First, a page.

Throughout his tenure in Congress, Joe has been an advocate for oppressed people in places as far away as Turkmenistan and Western Sahara . He has served three terms as a Commissioner on the Commission for Security and Cooperation in Europe (Helsinki Commission) —the arm of Congress that participates in the Organization for Security and Cooperation in Europe. In addition, he serves as a Commissioner on the Congressional-Executive Commission on China which is the main congressional venue for raising human rights violations with Chinese officials. He has been a member of the Human Rights Caucus for all four of his terms in Congress. In 1997, Joe founded the Religious Prisoners Congressional Task Force to advocate for prisoners of conscience in countries like Pakistan , Iran , Peru , Sudan and China . Even in the 21st century, Christians, Jews, Muslims, and Buddhists are all still oppressed in many places. Joe writes letters to presidents, visits with ambassadors, and even travels to some of the world’s poorest countries to spread the idea that men and women should be free to believe and worship according to their convictions.
A Strong Defense
As a Vietnam veteran, Joe knows how important it is that we support our men and women in uniform. Since the end of the Cold War, downsizing and budget cuts have dealt a heavy blow to our readiness. Research and development has declined and some military families are even on food stamps. We still have not fully deployed a missile defense system, leaving us vulnerable to nuclear, chemical, or biological missile attack from any of a growing list of rogue states and terrorist groups. As a former electronic warfare officer, Joe founded the congressional Electronic Warfare Working Group to educate his colleagues on the importance of using electromagnetic technology to save American lives.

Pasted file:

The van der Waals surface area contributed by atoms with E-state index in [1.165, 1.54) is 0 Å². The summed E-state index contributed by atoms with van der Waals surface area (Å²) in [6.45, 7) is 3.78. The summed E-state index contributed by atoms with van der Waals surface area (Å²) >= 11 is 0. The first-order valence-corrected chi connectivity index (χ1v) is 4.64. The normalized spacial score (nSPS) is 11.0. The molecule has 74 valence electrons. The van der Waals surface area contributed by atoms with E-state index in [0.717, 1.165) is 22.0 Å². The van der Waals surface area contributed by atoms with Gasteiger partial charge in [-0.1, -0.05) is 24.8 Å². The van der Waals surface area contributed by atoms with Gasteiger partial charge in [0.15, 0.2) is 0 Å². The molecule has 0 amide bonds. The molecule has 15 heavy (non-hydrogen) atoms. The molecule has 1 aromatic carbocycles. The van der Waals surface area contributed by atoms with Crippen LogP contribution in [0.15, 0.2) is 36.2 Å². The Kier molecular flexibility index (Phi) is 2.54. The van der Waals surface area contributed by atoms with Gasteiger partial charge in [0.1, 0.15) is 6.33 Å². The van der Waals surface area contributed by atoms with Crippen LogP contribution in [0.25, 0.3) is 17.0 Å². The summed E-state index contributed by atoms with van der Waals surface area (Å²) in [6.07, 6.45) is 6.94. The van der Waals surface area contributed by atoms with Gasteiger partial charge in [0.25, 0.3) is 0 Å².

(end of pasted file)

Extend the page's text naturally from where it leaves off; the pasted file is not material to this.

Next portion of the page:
Joe often says that he goes down to Washington “to bring our values to the government, and to stop the government from imposing its values on us.” Joe Pitts is your congressman. He’s the man we have elected to represent our part of the country when big decisions are made. He wants to know what you have to say about the issues, and he wants to help you whenever you have a problem with the federal government. If you need to contact Congressman Pitts—if you want provide input, if you need his aid, or if you just want to tell him he’s doing a great job—please give him a call.
Biography of Joe Pitts from Friends of Joe Pitts
Congressman Pitts has spent his entire life serving his community and his country. He was a decorated officer in the Air Force, serving three tours and flying 116 combat missions. He was a high school math and science teacher and basketball coach. He was a highly respected state legislator and is now our U.S. Congressman. Constituents and colleagues know him as a workhorse, not a show horse. “I’m not interested in running for higher office,” he says. “I want to use this job my neighbors have given me to make America safer and stronger so that no one has to be afraid of losing their health insurance, losing their home, or losing their investments.”
Congressman Pitts believes that government can help farms, businesses, and families succeed—often by getting out of the way, but sometimes by getting involved. He believes that America is still the land of opportunity where entrepreneurship and ingenuity can make anything possible. But he also recognizes that government sometimes needs to level uneven playing fields and reach out a hand to those who need it.
“One of the reasons I joined the Air Force was that I couldn’t support my family on a teacher’s salary,” he says. “When Ginny started staying home with our first child, we couldn’t make ends meet. The government helped me then by training me and giving me a job I could support three children on. But the job I had also gave me a chance to serve and defend my country. I’m proud of that.”
He believes in free market economics, but recognizes that greed and irresponsibility make government oversight important. “The current crisis is the result of predatory lenders making money on the backs of working people,” he says. “However, the entire thing began with government regulations that pressed lenders to give mortgages to people who really couldn’t afford them. Government makes mistakes too. That’s why it’s so important that we elect the right people to public office.”